Creating a better awareness for this true natural resource is important for the future on many levels. The sponsors recognize this, and encourage more people to engage on some level with nature, even if it’s just to watch. The state’s Department of Environmental Conservation, Office of Parks, Recreation and Historic Preservation, Buffalo Audubon, the Western New York Land Conservancy, Buffalo Ornithological Society, the Buffalo Museum of Science/Tifft Nature Preserve, Blackrock Riverside Alliance and the Pollinator Conservation Association, and special events like the Grand Island Footprints Festival all work together to pay homage to the birds on the Niagara.

And it's not just on the U.S. side of the river.

“We are pleased to announce that we now have Canadian organizational partners including Niagara Parks, the Niagara Falls Nature Club, the Bert Miller Nature Club, the Peninsula Field Naturalists and Birds Canada,” announced Jay Burney, event coordinator for Birds on the Niagara. He’s also Jajean’s dad, so it’s a bit of a family affair.

“I got involved with bird-watching at an early age,” Rose-Burney said. “I grew up at nature preserves. My parents took me bird-watching all the time. Buffalo Audubon Society gave me a scholarship to a two-week bird-watching summer camp in southeast Arizona when I was 12. I was hooked. Bird-watching is a wonderful hobby that takes you outside, that gets you to see incredible natural wonders here and around the world, and that makes you part of a community of people that really care about each other.”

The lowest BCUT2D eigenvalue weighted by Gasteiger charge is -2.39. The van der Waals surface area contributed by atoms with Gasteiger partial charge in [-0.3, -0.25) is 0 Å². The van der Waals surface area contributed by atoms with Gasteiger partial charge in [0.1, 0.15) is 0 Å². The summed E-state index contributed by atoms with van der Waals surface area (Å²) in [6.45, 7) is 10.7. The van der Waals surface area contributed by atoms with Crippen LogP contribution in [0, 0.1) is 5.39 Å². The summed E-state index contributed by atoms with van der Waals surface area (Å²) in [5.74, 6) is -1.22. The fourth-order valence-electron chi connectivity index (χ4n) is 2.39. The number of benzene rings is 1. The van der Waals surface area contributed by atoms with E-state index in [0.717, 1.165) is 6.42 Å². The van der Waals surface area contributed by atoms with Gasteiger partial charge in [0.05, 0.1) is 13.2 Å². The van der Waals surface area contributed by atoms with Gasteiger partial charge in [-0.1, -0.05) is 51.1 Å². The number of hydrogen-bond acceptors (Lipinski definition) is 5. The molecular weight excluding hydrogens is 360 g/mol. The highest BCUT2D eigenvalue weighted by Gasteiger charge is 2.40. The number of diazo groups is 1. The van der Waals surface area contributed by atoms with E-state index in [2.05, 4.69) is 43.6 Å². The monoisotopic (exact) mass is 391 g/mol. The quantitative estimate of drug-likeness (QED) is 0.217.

His involvement with the natural world became a steppingstone to his job with WNY Land Conservancy as the deputy executive director of the Western New York Land Conservancy, a not-for-profit land trust that protects important wildlife habitat and farmland in the region.

"We try to find ways to connect people with nature, so they can fall in love with it," Rose-Burney said. "I spend a lot of my time talking to people about conservation, leading nature hikes and writing grants.”

And with his background in birds and bird-watching, he was a natural fit to be the keynote speaker to conclude the event Saturday.